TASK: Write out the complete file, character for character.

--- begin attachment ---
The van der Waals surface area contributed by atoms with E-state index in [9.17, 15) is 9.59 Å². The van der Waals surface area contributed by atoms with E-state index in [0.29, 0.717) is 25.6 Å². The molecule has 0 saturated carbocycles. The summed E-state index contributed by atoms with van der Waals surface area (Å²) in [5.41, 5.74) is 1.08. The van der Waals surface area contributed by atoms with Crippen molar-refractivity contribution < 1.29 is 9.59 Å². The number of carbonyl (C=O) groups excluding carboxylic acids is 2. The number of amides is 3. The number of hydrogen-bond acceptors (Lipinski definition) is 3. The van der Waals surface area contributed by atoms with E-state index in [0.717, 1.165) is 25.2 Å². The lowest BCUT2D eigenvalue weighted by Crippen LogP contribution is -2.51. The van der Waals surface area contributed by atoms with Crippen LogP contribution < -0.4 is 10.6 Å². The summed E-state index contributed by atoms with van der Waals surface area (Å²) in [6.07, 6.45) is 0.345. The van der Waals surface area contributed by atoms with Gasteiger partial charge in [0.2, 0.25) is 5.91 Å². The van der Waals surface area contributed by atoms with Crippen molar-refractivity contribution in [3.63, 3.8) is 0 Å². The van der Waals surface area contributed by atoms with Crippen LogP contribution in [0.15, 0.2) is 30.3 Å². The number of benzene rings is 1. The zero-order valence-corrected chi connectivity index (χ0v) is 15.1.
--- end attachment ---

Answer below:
The van der Waals surface area contributed by atoms with E-state index in [9.17, 15) is 9.59 Å². The van der Waals surface area contributed by atoms with E-state index in [0.29, 0.717) is 25.6 Å². The molecule has 0 saturated carbocycles. The summed E-state index contributed by atoms with van der Waals surface area (Å²) in [5.41, 5.74) is 1.08. The van der Waals surface area contributed by atoms with Crippen molar-refractivity contribution < 1.29 is 9.59 Å². The number of carbonyl (C=O) groups excluding carboxylic acids is 2. The number of amides is 3. The number of hydrogen-bond acceptors (Lipinski definition) is 3. The van der Waals surface area contributed by atoms with E-state index in [0.717, 1.165) is 25.2 Å². The lowest BCUT2D eigenvalue weighted by Crippen LogP contribution is -2.51. The van der Waals surface area contributed by atoms with Crippen LogP contribution < -0.4 is 10.6 Å². The summed E-state index contributed by atoms with van der Waals surface area (Å²) in [6.07, 6.45) is 0.345. The van der Waals surface area contributed by atoms with Gasteiger partial charge in [0.2, 0.25) is 5.91 Å². The van der Waals surface area contributed by atoms with Crippen molar-refractivity contribution in [3.63, 3.8) is 0 Å². The van der Waals surface area contributed by atoms with Crippen LogP contribution in [0.15, 0.2) is 30.3 Å². The number of benzene rings is 1. The zero-order valence-corrected chi connectivity index (χ0v) is 15.1.